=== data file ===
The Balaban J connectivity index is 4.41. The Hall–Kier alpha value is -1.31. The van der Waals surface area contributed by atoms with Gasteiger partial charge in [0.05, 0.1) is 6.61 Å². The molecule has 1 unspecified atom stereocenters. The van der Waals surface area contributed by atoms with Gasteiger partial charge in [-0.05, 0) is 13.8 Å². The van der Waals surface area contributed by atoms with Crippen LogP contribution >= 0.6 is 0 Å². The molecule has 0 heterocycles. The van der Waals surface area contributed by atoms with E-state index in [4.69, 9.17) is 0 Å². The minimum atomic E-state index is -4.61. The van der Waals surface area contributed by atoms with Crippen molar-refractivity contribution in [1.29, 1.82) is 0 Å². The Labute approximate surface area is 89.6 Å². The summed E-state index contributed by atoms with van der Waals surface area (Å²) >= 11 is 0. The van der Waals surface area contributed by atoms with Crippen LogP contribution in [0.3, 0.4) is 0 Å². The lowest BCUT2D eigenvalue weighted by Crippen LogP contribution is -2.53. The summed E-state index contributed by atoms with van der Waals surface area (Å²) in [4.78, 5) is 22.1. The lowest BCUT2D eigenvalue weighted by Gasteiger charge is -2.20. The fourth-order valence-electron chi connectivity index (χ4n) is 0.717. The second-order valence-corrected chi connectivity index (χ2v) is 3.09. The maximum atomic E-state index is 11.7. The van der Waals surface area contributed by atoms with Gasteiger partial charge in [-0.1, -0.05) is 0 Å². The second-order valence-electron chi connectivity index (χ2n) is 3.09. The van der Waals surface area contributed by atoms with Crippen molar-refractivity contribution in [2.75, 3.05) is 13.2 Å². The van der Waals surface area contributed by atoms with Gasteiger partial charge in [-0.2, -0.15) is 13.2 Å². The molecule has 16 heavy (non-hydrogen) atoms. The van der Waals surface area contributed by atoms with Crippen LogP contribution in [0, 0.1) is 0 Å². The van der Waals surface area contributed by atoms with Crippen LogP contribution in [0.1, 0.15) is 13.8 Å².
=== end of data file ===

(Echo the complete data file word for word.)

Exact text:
The Balaban J connectivity index is 4.41. The Hall–Kier alpha value is -1.31. The van der Waals surface area contributed by atoms with Gasteiger partial charge in [0.05, 0.1) is 6.61 Å². The molecule has 1 unspecified atom stereocenters. The van der Waals surface area contributed by atoms with Gasteiger partial charge in [-0.05, 0) is 13.8 Å². The van der Waals surface area contributed by atoms with Crippen LogP contribution >= 0.6 is 0 Å². The molecule has 0 heterocycles. The van der Waals surface area contributed by atoms with E-state index in [4.69, 9.17) is 0 Å². The minimum atomic E-state index is -4.61. The van der Waals surface area contributed by atoms with Crippen molar-refractivity contribution in [1.29, 1.82) is 0 Å². The Labute approximate surface area is 89.6 Å². The summed E-state index contributed by atoms with van der Waals surface area (Å²) >= 11 is 0. The van der Waals surface area contributed by atoms with Crippen LogP contribution in [0.3, 0.4) is 0 Å². The lowest BCUT2D eigenvalue weighted by Crippen LogP contribution is -2.53. The summed E-state index contributed by atoms with van der Waals surface area (Å²) in [4.78, 5) is 22.1. The lowest BCUT2D eigenvalue weighted by Gasteiger charge is -2.20. The fourth-order valence-electron chi connectivity index (χ4n) is 0.717. The second-order valence-corrected chi connectivity index (χ2v) is 3.09. The maximum atomic E-state index is 11.7. The van der Waals surface area contributed by atoms with Gasteiger partial charge in [-0.1, -0.05) is 0 Å². The second-order valence-electron chi connectivity index (χ2n) is 3.09. The van der Waals surface area contributed by atoms with Crippen molar-refractivity contribution in [2.75, 3.05) is 13.2 Å². The van der Waals surface area contributed by atoms with Gasteiger partial charge in [-0.2, -0.15) is 13.2 Å². The molecule has 16 heavy (non-hydrogen) atoms. The van der Waals surface area contributed by atoms with Crippen LogP contribution in [0, 0.1) is 0 Å². The van der Waals surface area contributed by atoms with Crippen LogP contribution in [0.1, 0.15) is 13.8 Å².